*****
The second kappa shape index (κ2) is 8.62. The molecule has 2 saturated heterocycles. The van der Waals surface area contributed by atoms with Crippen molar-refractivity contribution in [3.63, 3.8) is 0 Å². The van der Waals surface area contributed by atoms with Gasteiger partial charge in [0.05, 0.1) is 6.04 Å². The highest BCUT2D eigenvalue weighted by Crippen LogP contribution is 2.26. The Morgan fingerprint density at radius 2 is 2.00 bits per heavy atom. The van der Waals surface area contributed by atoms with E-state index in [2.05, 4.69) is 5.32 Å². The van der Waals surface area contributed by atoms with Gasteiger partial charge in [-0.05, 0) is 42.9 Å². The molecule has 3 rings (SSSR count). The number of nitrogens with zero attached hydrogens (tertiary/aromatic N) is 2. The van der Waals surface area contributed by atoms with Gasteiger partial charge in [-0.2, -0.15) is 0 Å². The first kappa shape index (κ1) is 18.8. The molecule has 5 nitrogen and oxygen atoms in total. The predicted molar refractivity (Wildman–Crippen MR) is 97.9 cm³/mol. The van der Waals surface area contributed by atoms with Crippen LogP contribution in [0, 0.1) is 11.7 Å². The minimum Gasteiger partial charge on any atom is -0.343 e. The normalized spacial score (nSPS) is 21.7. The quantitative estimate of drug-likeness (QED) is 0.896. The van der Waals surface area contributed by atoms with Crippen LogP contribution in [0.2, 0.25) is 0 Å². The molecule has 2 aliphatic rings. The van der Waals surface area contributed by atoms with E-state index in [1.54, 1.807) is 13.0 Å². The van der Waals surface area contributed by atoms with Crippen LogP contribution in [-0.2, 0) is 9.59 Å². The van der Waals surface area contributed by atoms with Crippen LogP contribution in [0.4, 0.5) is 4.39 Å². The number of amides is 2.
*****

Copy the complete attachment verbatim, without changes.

The second kappa shape index (κ2) is 8.62. The molecule has 2 saturated heterocycles. The van der Waals surface area contributed by atoms with Crippen molar-refractivity contribution in [3.63, 3.8) is 0 Å². The van der Waals surface area contributed by atoms with Gasteiger partial charge in [0.05, 0.1) is 6.04 Å². The highest BCUT2D eigenvalue weighted by Crippen LogP contribution is 2.26. The Morgan fingerprint density at radius 2 is 2.00 bits per heavy atom. The van der Waals surface area contributed by atoms with E-state index in [2.05, 4.69) is 5.32 Å². The van der Waals surface area contributed by atoms with Gasteiger partial charge in [-0.05, 0) is 42.9 Å². The molecule has 3 rings (SSSR count). The number of nitrogens with zero attached hydrogens (tertiary/aromatic N) is 2. The van der Waals surface area contributed by atoms with Gasteiger partial charge in [-0.2, -0.15) is 0 Å². The first kappa shape index (κ1) is 18.8. The molecule has 5 nitrogen and oxygen atoms in total. The predicted molar refractivity (Wildman–Crippen MR) is 97.9 cm³/mol. The van der Waals surface area contributed by atoms with Crippen LogP contribution in [0, 0.1) is 11.7 Å². The minimum Gasteiger partial charge on any atom is -0.343 e. The normalized spacial score (nSPS) is 21.7. The quantitative estimate of drug-likeness (QED) is 0.896. The van der Waals surface area contributed by atoms with Crippen LogP contribution in [0.2, 0.25) is 0 Å². The molecule has 2 aliphatic rings. The van der Waals surface area contributed by atoms with E-state index in [1.54, 1.807) is 13.0 Å². The van der Waals surface area contributed by atoms with Crippen LogP contribution in [-0.2, 0) is 9.59 Å². The van der Waals surface area contributed by atoms with Crippen LogP contribution in [0.4, 0.5) is 4.39 Å². The number of amides is 2.